A storage system can also have an assumption of what metadata is useful to catalog. This would allow the metadata that can be automatically generated to collect at the storage layer instead of at the application or media asset management (MAM) layer. Media-aware storage could automatically catalog duration, format, source, frame rate, resolution, color depth or any data that live in the essence wrapper.

Storing this data in the file system provides faster recall than a database-style MAM system, which would store data in a separate file that must be kept consistent with the file system. Databases have become more efficient in the past 30 years, but cataloging asset metadata with the storage system can simplify the design of media management applications and prevent the need for a separate database.

Video processing components can be used at the storage layer to gather more metadata automatically, and other wrappers or VANC data can be leveraged as well. Rights data that is associated with the media asset could automatically inform the access control of the storage system by mapping the rights in the media asset to the users/groups of the system.

Proxy workflow

The concept of a proxy workflow already is well-understood in the media industry. By expanding the concept to include more than simply a low-resolution and a full-resolution version, the concept becomes less about saving bandwidth and processor power and more about providing the right version of the asset to the right user or application. Business rules at the storage level could be used to present different-sized assets to different applications.

By combining a storage system that manages proxies with a rich security infrastructure, a facility would be able to prevent unauthorized users/applications from accessing or even knowing about other available resolutions or formats of an asset.

Format independence

The ultimate goal is this: Different applications requesting the same media asset get different versions of that asset, depending on the resolution and format that the application is expecting, and the storage system is responsible for generating and managing that versioning.

Format independence like this is especially useful for the exploding world of new media distribution. Contemporary production houses must generate tens or hundreds of differently formatted media assets as they hypersyndicate their content. Distribution requires not only SD and HD versions of TV material, but also streaming and electronic sell-through versions for online distribution. If the storage system knows how these assets are derived from one another, it can present the appropriate format to the appropriate distribution channel with minimal involvement from production staff.

Service-oriented storage

As the concepts of media-aware storage are explored, a trend begins to emerge: The best way to service the complex storage needs of media facilities is to combine streamlined IT storage with value-added media services. “Services” in this context could describe an actor in a service-oriented architecture (SOA), wherein every component of the system has a purpose at the business level and acts independently of the other components. Transcoding to provide format independence, for example, is a service to the storage system, because it adds value to the media workflow and provides a basic, business-oriented building block for media facilities.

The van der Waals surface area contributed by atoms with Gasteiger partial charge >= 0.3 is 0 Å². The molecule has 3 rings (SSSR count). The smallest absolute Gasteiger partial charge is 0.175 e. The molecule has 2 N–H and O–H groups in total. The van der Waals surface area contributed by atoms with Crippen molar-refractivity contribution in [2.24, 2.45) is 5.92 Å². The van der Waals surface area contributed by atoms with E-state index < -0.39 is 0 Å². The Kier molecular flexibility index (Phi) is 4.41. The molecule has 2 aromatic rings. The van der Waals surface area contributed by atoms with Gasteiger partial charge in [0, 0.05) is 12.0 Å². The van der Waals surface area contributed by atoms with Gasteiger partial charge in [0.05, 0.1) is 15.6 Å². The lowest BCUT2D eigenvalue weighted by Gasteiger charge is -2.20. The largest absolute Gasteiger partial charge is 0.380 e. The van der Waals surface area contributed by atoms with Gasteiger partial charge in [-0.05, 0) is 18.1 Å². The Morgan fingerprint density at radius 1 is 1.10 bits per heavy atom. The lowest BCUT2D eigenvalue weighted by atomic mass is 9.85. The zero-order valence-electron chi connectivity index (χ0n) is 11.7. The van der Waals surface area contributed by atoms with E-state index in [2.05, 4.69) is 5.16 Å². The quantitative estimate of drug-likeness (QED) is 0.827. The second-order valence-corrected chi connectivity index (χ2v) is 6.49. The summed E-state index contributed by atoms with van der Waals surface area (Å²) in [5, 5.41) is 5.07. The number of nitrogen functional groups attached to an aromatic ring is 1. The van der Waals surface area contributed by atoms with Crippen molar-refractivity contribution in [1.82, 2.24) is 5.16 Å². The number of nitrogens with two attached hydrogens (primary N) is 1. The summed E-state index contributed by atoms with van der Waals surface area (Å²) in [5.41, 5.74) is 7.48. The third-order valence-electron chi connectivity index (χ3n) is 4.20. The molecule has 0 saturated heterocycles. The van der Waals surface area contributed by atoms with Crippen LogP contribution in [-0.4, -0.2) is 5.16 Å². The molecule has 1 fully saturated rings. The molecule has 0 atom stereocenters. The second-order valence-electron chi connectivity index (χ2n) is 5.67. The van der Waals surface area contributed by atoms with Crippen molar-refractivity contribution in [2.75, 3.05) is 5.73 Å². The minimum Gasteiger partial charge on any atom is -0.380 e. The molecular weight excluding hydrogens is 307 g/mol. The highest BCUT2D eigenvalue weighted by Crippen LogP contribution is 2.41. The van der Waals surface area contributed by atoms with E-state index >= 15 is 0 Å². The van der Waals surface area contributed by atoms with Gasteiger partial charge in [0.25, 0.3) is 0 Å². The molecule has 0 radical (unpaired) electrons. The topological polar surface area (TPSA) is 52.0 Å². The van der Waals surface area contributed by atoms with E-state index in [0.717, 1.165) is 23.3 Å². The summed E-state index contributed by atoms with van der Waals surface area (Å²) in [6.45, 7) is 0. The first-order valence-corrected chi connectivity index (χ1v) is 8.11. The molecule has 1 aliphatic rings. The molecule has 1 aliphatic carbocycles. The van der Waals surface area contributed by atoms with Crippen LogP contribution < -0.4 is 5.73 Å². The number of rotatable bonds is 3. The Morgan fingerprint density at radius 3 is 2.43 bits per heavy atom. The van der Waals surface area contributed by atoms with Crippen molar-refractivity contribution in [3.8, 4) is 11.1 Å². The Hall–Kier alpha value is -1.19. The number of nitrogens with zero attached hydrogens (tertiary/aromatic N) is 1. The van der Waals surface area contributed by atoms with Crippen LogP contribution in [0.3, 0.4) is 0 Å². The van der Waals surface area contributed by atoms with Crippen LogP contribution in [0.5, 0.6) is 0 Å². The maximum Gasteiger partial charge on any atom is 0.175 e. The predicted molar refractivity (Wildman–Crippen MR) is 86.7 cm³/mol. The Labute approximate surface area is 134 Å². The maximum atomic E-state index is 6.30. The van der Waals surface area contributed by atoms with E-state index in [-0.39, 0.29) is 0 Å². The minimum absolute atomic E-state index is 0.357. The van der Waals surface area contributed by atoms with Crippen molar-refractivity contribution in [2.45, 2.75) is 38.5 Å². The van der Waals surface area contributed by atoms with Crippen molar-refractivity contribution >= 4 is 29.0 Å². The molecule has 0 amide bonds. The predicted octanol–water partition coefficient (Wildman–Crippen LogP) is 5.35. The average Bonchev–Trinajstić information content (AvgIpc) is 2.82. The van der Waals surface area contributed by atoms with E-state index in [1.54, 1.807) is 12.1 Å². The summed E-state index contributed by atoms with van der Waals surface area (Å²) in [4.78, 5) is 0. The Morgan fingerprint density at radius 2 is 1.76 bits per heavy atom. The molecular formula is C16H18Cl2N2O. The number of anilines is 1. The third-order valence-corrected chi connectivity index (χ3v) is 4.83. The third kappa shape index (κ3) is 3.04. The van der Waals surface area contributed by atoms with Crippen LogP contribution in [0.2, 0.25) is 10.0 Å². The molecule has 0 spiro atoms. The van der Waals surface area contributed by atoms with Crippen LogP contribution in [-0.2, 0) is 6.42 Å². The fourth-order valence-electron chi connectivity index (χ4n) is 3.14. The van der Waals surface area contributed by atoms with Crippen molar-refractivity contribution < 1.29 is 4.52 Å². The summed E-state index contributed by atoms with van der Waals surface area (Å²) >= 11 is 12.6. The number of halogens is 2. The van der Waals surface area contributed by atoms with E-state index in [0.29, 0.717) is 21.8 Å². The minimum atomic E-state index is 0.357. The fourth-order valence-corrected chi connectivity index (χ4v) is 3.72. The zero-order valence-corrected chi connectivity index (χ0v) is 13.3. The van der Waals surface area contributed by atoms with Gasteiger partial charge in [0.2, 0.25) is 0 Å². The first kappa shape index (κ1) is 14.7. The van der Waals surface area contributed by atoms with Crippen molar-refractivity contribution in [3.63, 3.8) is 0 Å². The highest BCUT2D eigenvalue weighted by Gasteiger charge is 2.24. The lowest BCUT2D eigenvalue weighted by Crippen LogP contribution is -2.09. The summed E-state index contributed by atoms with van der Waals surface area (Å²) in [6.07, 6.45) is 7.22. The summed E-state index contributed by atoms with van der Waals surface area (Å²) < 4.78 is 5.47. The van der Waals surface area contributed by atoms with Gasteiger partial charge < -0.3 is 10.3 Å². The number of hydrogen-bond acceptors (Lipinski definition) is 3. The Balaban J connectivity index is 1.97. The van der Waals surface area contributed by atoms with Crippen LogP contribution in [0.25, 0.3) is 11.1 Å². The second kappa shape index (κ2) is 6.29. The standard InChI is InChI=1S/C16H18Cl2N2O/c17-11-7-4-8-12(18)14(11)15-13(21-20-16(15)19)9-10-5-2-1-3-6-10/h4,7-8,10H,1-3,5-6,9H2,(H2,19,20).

A key aspect to SOA is the technology-independent interoperability of services. A higher-level storage service composed of multiple infrastructure services providing capabilities such as basic metadata logging, media movement and transcoding should, according to the precepts of SOA, expose all of these interfaces programmatically to external systems in addition to leveraging them internally. Based on this exploration of media-aware storage, the services that could fall under the storage “umbrella” are as follows:

  • archive;
  • media movement;
  • cataloging;
  • transcoding and format conversion;
  • metadata management;
  • rights and clearances;
  • versioning; and
  • editorial (to a limited extent — mainly the storage and processing of EDLs).

This group of functionality could be termed the “media service.”

Future of media-aware storage

Moving forward, some of these models will, no doubt, have greater “sticking power” than others. In 10 or even five years, the status of media-aware storage in the industry will look very different than it does today. It is almost guaranteed that some of the technology trends surfacing this year will be out of vogue by that time, while others will be around and integrated into the industry's storage concept in a much more permanent way.

The concept of a media service is becoming increasingly necessary in a world where complex, file-based facilities are being constructed in less time for less cost. There is a strong need here, however, for standardization. Initially, every vendor will have its own definition of service-oriented storage, so the various solutions in this space will in no way be comparable.

The media equation is a complex one, so the generally-accepted IT principles about storage (including recent trends toward service orientation) do not necessarily mesh with the needs of the media world. Therefore, the best solution for the industry is a vertically-integrated one (a media service) that can, itself, interact in the horizontally-integrated world of the modern media facility.

Joey Faust is a consultant with National Teleconsultants and co-author of the 2008 book “The Service-Oriented Media Enterprise.” Faust presented a longer version of this article at the 2008 SMPTE convention. A copy of that version is available